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July 14, 2011

Gallantry: A Code Blue Capital Fringe Emergency

The Dresser has something hot to recommend to anyone who has been thinking about seeing his or her first opera. Run, don't saunter, only a few performance left, to the Capital Fringe Festival's offering Gallantry: A Soap Opera by composer Douglas Moore with libretto by Arnold Sungaard.

Lola.jpgThis 30-minute production from Opera Alterna and Limelight Theatre has substantial singer-actors, including a standout performance by baritone James Rogers as Dr. Gregg. Soprano Emily Casey as nurse Lola does a fine job as an outrageous sexpot who stays loyal to her fiancé Donald (tenor Tad Czyzewski). Lola has to beat back Dr. Gregg who is smitten with her and Lola fears that when Donald lands on the jealous doctor's operating table for appendicitis that Dr. Gregg might let the scalpel slip.


Indeed this is a soap opera with pauses for the vampy Announcer (mezzo-soprano Rebecca Stugart) to promote something called Lachinvar Soap and Billy Boy Wax. She has the help of three charming dancers (Rachel Burkhardt, Anna Lathrop, and Alison Talvacchio) who are eager to steal some of the Announcer's show time. Alison Talvacchio's choreography captivates as well as entertains.

So often Fringe productions are just thrown together. Not so for this production. A good deal of praise goes to the stage director A. M. C. Clapp. The costumes and props are eye-catching - the Announcer wears a strapless, sparkling green dress with red shoes and tucks a silver flask into her bosom. Lola wears lacy pink panties with garters that hold up her nurse's white stockings and a little white sheath that covers almost nothing. In the operation scene, Lola and Dr. Gregg wear rose pink andhot pink rubber gloves. The production gives us singers who not only deliver vocally but dramatically. Their gestures, camped up for Moore's soap spoof, are on target. The audience gets the big eyes, the looks down Lola's décolleté, the glimpse of Donald's bare bottom from the crack in his hospital gown. All of this to say, Ms. Clapp deserves the applause her name implies. And kudos to the accompanist Jason Solounias for his vigorous run on the ivories.PianstSolounias.jpg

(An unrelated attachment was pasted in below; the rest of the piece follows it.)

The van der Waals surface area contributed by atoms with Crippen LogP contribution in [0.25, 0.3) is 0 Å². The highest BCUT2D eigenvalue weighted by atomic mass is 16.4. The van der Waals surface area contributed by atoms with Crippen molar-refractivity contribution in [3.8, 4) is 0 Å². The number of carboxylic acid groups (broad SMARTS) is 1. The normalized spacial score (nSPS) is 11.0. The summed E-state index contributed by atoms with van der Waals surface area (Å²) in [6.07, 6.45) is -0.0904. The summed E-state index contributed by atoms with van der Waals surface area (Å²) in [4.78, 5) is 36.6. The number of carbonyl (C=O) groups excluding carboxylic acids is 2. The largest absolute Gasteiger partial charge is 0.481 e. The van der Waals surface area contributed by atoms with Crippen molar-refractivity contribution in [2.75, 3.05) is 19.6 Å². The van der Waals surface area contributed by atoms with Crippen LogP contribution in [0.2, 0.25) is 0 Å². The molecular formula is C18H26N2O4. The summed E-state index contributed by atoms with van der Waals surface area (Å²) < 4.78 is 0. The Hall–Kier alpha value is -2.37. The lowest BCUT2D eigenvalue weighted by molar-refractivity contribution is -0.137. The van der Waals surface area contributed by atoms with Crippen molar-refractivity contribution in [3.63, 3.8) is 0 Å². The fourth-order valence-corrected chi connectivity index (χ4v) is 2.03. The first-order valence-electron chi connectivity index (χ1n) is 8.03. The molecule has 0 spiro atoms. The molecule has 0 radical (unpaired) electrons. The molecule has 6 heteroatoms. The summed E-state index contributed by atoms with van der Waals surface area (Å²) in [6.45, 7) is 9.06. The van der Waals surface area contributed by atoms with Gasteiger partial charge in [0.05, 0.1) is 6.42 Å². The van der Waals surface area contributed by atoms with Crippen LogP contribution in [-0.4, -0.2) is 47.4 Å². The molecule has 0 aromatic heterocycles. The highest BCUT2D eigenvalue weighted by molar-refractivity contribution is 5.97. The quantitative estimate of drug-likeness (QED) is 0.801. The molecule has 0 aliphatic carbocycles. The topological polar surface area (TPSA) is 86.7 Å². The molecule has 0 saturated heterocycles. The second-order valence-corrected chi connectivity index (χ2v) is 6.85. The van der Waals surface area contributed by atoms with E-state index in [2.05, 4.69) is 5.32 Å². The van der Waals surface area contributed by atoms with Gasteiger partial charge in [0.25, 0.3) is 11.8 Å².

The Dresser walked out of the black box theater, which was accessed off a trash strewn street and parking lot, thinking how she would love to see Douglas Moore's The Ballad of Baby Doe (there are musical similarities between Gallantry and Baby Doe) or any of Moore's seven other operas.

In Ian Williams' poem "Code Blue: Medical Emergency (Adult)," the reader, like the audience for Gallantry, gets a glimpse of a possible murder. What the Dresser particularly likes about this poem is the poet's emphasis on pop culture, which tracks with Gallantry's commercials for Lachinvar Soap and Billy Boy Wax.


...........Folks like us, we
don't get assassinated, we
get shot.

He dreams of it / many times / being shot
in balck and white like a classy gansta film.

I'm in the dream too, jumbo-sized,
bawling after the gurney, bawling down
the hospital corridor like a Doppler siren.

The rest of the plot is what you'd see on TV:
IVs trhead him whole again
.................................................to exact revenge
with a slow-motion frown and a semicircle
of fire sparking from his gun.

.................................................That's what he wants--